The Swarajist or Congress Party is in reality the right wing of the non-coöperation movement. It is the party of direct action as against Gandhi's policy of non-resisting inaction, a clear proof that it is under the influence of western, non-Indian ideas. It broke away from Gandhi's leadership at the end of 1922, with the professed object of destroying the reforms, not by passive non-coöperation, but by taking a place within the new Legislative Councils and undermining them from within. Its hope was that the British would thereby be induced or compelled to concede the larger demand for full self-government. This party is at bottom entirely opposed to Mr. Gandhi's ideal and remains in nominal accord with him only by a series of meaningless compromises. Westernized in education, though not perhaps in outlook, and divorced from the life of the masses, its aim is to secure the transfer of power and patronage from the present British Raj to a Raj controlled by the Brahmins and other caste Hindus, but supported by the British army and the troops drawn mainly from the martial peoples of Northern India. Gandhi's ideal was quite different -- the rejection of the west and a return to an idealized mediæval village life. There is nothing economic in the political unrest associated with the Swarajist opposition. The root cause is the clash of an alien western civilization with the Hindu social system, and the predominating motive is racial antagonism. It has been well said that of all the cultures with which Hindu civilization has been brought in contact, the western is the first which it has been unable to assimilate, and it is now suffering from an acute attack of indigestion.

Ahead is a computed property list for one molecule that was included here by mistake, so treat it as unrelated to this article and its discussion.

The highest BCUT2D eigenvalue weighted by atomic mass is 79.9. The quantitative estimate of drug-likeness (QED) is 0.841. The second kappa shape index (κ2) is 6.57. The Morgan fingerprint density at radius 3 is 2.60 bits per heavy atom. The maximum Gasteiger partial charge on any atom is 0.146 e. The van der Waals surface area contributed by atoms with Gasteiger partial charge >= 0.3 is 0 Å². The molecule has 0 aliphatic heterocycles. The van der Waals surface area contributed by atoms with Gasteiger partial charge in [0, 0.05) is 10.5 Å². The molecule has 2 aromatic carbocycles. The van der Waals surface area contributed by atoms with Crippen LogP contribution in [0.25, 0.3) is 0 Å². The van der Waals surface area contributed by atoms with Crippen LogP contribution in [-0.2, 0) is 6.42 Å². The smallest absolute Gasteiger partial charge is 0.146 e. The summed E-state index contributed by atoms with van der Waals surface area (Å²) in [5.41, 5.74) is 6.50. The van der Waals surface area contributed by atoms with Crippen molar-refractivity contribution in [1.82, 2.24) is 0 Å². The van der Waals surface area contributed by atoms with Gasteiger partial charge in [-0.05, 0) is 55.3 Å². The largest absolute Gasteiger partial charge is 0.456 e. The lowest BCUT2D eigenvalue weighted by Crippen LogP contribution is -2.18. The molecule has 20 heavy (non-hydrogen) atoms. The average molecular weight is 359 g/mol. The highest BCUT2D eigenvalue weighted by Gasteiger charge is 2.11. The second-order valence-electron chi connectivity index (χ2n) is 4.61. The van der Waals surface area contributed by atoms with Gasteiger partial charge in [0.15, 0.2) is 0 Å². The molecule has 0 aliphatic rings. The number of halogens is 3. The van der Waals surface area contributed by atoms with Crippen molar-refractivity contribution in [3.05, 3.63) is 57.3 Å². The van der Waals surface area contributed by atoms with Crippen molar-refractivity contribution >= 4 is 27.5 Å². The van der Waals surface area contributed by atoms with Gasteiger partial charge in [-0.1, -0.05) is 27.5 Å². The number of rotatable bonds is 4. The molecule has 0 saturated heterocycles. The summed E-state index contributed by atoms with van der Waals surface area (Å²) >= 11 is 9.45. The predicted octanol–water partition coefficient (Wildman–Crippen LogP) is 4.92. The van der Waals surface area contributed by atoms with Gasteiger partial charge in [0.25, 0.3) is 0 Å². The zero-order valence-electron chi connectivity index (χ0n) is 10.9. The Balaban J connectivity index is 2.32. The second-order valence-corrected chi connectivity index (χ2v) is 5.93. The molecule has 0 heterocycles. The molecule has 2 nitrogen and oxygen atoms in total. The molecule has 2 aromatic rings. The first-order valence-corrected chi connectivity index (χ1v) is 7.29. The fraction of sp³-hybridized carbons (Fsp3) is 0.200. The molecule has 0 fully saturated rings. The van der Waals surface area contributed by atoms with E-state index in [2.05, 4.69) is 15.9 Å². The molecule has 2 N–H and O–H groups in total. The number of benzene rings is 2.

The Swarajist Party is repudiated by all but a small fraction of the Moslems of India. Here comes in another and a secular cause of Indian unrest, the age-old feud between Hindu and Moslem, which dominates the whole political field. It has perhaps been intensified by the Reforms. The Moslem has been slow to take advantage of the opportunities for western education. With the prospect appearing on the horizon of a transfer of power to elected Indian representatives, he has waked up to the risk he runs of becoming the servant of a Hindu Raj, the inevitable sequel to the introduction of the idea of majority rule. The prospect of subjection to his former servants is unthinkable to the Moslem who regards himself as the descendant and heir of the Moguls and other Moslem overlords of India, and dreams always of the day when his glory will return. Economic causes are totally absent from this form of political unrest.